Theresa Villiers has said Defra is ready to act swiftly to support the farming industry in the event of a no-deal Brexit but the department cannot predict to what extent each sector will suffer.
In comments following an announcement on an extra £56m for farm budgets, the secretary of state said she is unlikely to reveal more information on plans to shore up farm businesses until the department had taken stock of market conditions.
She said: “We are actively working on the options. I don’t think it would be appropriate to make decisions on what sort of support we are able to give until we know the scale of the problems we would face.
“Rest assured we will be in a position to act swiftly if the need arises, but we’re not going to start pre-announcing the interventions we might be prepared to make because we need the flexibility to respond to what actually happens after exit day.
Her remarks mean it is likely only sheep farmers will have any hint of what shape no-deal support for agriculture may take.
The former barrister is among only a small number of Tories to have voted down Theresa May’s failed withdrawal bill each of the three times it came before the House of Commons.
‘Good chance’ of deal
However, she said Boris Johnson’s government still believes there is a good chance a deal can be reached with the EU.
“We are also clear we do need to respect the result of the referendum, we do need to get on with leaving, so that means getting ready for exit day, deal or no deal,” she said.
Before taking office in January 2017 she publicly supported payments that prevent farms with a high standard of animal welfare being priced out of the market by cheaper alternatives.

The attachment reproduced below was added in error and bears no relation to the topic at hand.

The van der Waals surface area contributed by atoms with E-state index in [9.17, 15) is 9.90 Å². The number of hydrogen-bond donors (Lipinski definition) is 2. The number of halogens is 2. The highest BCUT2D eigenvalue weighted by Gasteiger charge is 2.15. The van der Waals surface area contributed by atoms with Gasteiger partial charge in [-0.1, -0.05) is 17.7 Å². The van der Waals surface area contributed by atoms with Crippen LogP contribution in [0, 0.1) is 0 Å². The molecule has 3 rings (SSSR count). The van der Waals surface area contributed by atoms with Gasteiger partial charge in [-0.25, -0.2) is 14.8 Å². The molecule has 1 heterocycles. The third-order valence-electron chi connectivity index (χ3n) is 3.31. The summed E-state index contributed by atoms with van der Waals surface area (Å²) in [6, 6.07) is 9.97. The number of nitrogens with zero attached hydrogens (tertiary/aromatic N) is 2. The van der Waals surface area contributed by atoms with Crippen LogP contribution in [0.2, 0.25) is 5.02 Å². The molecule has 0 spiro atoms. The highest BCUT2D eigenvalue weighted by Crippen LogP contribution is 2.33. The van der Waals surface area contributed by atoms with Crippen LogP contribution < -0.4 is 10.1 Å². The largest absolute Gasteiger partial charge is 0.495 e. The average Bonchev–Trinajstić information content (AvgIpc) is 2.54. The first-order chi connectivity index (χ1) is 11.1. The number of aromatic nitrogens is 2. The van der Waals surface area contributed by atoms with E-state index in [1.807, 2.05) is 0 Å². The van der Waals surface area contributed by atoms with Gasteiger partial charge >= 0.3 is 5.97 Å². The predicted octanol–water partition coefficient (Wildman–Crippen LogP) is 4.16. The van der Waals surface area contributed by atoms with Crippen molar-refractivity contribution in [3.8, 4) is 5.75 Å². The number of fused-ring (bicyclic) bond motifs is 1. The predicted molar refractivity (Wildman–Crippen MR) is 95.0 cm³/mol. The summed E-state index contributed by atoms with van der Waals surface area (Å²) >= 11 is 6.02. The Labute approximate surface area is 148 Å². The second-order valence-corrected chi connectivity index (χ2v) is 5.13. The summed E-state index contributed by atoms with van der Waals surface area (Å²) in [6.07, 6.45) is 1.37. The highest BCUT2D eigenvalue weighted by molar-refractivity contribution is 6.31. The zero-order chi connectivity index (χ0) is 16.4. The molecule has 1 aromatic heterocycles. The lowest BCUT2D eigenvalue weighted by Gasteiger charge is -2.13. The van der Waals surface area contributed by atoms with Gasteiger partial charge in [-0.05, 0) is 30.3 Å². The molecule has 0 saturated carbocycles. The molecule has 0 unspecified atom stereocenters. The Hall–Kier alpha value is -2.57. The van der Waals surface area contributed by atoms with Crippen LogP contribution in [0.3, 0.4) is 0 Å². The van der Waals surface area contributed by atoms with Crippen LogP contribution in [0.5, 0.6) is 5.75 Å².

She also called for incentives to allow farmers to move towards free-range production systems and said countries that wish to sell into the UK market should have to commit to acceptable standards of animal welfare.
With a majority of just 353 votes in her north London seat of Chipping Barnet, Ms Villiers is likely to be the cabinet minister most at risk of losing their seat in the general election being so urgently sought by her own prime minister.
Agriculture Bill set to fall
An election would also undo all of the progress of the Agriculture Bill through Parliament, she acknowledged, meaning the next administration would have to begin the process again.
If Parliament is merely prorogued, and the same government resumes power after the conference season, the environment secretary said passage of the Bill will also have to start afresh unless Labour supports it being ‘carried over’ into the new session.
However, she said this pause does present a fresh opportunity for farming unions and others to seek to amend the draft proposals.
“There may be changes and enhancements we want to make and I’ll be focusing on that closely over the coming days.
‘World-leading’ farm support
“I think we have got a really good foundation in the Agriculture Bill so I am not foreseeing any major rewrite, but I want to build on the work of my predecessor to create what I hope will be the foundations for a new world-leading system of farm support.”
Responding to the offer to co-operate, shadow Defra secretary Sue Hayman said: “This is the first we have heard of Defra ministers being willing to co-operate with Labour on the Agriculture Bill after having consistently voted down all previous attempts to amend it at its various stages.
“If the minister is now serious about this, then we would expect to be contacted for further discussion.”